Currency Markets the pound is hugging its lowest level in a month on Friday after the UK’s general election looks set for a shock hung parliament. The pound suffered in Asia’s morning trade, down 1.4 per cent against the dollar at $1.2775, regaining some of its footing having fallen as much as 2 per cent earlier in the morning. Sterling was down 1.3 per cent against the euro at 0.87704, Japan’s yen at 140.671 and the Australian dollar at $1.6942. Investors have been selling the UK currency as results trickle in from the general election which only a month ago had predicted a comfortable victory for the ruling Conservative party. The Tories are still on course to be the largest party in parliament but could fall short of an overall majority.
Commodities Markets oil prices continued to slide on Friday, adding to sharp declines from earlier this week as evidence mounted that a fuel supply overhang continued despite an ongoing effort led by OPEC to tighten the market by holding back production. Brent crude futures were trading at $47.67 per barrel down 19 cents, or 0.4 percent, from their last close. That puts Brent 12 percent below its opening level on May 25, when an OPEC-led policy to cut oil output was extended to cover the first quarter of 2018. U.S. West Texas Intermediate (WTI) crude futures were at $45.44 per barrel, down 20 cents, or 0.44 percent, from their previous close. They are down over 11 percent from May 25.
US Equity Markets the S&P and Dow industrials ended flat as former FBI director James Comey said President Donald Trump fired him to undermine an investigation into Russian meddling into last November’s U.S. election. The Nasdaq Composite posted a record closing high boosted by gains in Nvidia and Yahoo. The Trump ‘reflation trade’ that favored banks and sectors linked to infrastructure spending, among others, was back Thursday, with the S&P 500 financial sector up 1.1 percent. The S&P 1500 construction and engineering index rose 1.4 percent and a gauge of construction materials’ stocks added 1.5 percent. The S&P 1500 steel sector index jumped 4.1 percent, the most since April 20.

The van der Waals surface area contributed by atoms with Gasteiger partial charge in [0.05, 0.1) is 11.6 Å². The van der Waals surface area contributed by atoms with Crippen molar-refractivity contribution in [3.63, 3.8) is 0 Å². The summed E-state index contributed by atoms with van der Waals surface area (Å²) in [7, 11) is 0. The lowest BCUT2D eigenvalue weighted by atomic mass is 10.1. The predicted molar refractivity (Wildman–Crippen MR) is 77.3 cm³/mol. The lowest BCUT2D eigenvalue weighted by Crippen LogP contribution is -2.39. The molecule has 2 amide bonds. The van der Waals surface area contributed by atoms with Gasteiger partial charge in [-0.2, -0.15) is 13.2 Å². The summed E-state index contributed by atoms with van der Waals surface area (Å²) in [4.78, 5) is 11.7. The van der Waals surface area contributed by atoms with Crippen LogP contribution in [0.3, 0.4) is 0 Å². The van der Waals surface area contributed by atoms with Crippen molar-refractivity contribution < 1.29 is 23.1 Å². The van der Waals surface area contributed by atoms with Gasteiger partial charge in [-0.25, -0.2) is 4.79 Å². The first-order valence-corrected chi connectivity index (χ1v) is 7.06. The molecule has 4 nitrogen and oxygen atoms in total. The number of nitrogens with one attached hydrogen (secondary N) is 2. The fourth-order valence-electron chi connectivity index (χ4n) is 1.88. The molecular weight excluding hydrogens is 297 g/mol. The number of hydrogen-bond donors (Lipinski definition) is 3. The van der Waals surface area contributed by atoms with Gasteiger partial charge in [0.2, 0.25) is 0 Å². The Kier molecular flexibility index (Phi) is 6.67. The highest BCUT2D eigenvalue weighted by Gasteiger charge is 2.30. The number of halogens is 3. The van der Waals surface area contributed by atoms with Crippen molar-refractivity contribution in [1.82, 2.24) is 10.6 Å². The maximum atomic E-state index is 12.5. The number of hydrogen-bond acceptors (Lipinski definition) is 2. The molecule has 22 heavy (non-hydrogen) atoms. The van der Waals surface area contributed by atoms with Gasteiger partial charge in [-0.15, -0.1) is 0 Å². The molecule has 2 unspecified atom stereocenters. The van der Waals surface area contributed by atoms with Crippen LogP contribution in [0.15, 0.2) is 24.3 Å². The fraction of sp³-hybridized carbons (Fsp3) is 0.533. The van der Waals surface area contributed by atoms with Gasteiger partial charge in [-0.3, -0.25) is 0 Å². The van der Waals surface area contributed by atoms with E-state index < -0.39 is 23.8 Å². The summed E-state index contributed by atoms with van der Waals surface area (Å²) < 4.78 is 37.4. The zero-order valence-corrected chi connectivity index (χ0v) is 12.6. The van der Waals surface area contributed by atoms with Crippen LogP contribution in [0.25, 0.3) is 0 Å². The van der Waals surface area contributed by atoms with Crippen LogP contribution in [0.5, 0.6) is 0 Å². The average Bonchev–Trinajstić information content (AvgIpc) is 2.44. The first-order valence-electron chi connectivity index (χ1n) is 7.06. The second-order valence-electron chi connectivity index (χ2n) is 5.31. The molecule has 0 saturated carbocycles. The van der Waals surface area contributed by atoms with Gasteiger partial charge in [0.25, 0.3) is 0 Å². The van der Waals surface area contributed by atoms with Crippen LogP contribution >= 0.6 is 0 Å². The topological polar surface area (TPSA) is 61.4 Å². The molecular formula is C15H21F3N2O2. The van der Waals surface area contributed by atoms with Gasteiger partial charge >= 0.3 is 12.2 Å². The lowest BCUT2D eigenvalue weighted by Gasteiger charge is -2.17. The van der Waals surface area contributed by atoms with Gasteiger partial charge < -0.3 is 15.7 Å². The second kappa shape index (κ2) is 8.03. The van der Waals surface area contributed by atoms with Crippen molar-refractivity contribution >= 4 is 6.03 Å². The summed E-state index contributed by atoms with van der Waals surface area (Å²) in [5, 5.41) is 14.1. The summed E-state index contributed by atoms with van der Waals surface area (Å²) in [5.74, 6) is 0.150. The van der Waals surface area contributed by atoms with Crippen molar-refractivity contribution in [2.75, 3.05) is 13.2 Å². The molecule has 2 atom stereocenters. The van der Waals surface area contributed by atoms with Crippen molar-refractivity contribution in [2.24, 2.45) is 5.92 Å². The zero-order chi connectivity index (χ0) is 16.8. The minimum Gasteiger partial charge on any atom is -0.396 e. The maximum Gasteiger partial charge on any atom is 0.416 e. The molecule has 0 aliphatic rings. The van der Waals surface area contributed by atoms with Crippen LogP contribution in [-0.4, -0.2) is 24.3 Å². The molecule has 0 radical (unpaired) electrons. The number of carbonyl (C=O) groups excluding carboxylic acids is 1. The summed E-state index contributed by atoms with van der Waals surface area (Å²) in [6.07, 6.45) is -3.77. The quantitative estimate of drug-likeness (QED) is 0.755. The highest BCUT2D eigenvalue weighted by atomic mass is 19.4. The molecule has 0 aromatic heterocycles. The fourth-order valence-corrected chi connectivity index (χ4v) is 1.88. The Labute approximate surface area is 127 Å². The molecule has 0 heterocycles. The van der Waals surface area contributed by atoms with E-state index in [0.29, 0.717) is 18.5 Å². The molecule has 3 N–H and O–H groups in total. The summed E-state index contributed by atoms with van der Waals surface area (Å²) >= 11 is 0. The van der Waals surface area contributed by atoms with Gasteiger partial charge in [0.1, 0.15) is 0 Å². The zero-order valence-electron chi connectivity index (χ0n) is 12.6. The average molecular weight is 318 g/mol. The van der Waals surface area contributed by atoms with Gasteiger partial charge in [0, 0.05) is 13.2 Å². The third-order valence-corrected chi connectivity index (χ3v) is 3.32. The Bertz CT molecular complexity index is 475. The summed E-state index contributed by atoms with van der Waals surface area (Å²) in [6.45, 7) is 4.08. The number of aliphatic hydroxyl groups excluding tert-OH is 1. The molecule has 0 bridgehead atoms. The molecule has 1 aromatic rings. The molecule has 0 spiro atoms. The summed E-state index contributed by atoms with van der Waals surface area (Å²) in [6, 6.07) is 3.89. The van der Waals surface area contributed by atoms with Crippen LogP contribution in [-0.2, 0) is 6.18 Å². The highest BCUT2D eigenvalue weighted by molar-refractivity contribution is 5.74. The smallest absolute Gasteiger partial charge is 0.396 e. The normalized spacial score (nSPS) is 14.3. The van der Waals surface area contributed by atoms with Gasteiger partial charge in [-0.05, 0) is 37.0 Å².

Bond Markets prices on U.S. 10-year Treasury futures rose after an exit poll showed the ruling Conservative Party would fail to secure a parliamentary majority in Britain’s election. This stoked concerns about the path of the U.K. government to negotiate its exit from the European Union, spurring safe-haven bids for U.S. government bonds. The yield on 10-year Treasuries rose 2 bps at 2.19 percent. Benchmark U.K. gilt yields rose three basis points to 1.03 percent on Thursday, underperforming European peers. German bund yields fell one basis point to 0.25 percent.
Asian Equity Markets stocks were mixed, but UK-exposed stocks were down across most markets. Hong Kong’s Hang Seng was down 0.3 per cent. Among the worst performers were UK-exposed businesses owned by billionaire Li Ka-shing, with Power Assets down 1.4 per cent, Cheung Kong Infrastructure off 1.8 per cent and CK Hutchison down 1.3 percent. Those offset gains of 1.6 percent by Chinese tech giant Tencent. In Australia the S&P/ASX 200 was up 0.2 percent, but energy stocks continued to reel from falling oil prices and the sector was down 1.5 per cent. Shares in Woodside Petroleum were off 1.5 per cent, while Caltex Australia had shed 1.3 percent. The Nikkei 225 was up 0.8 per cent, thanks in large part to gains of 7.9 percent from SoftBan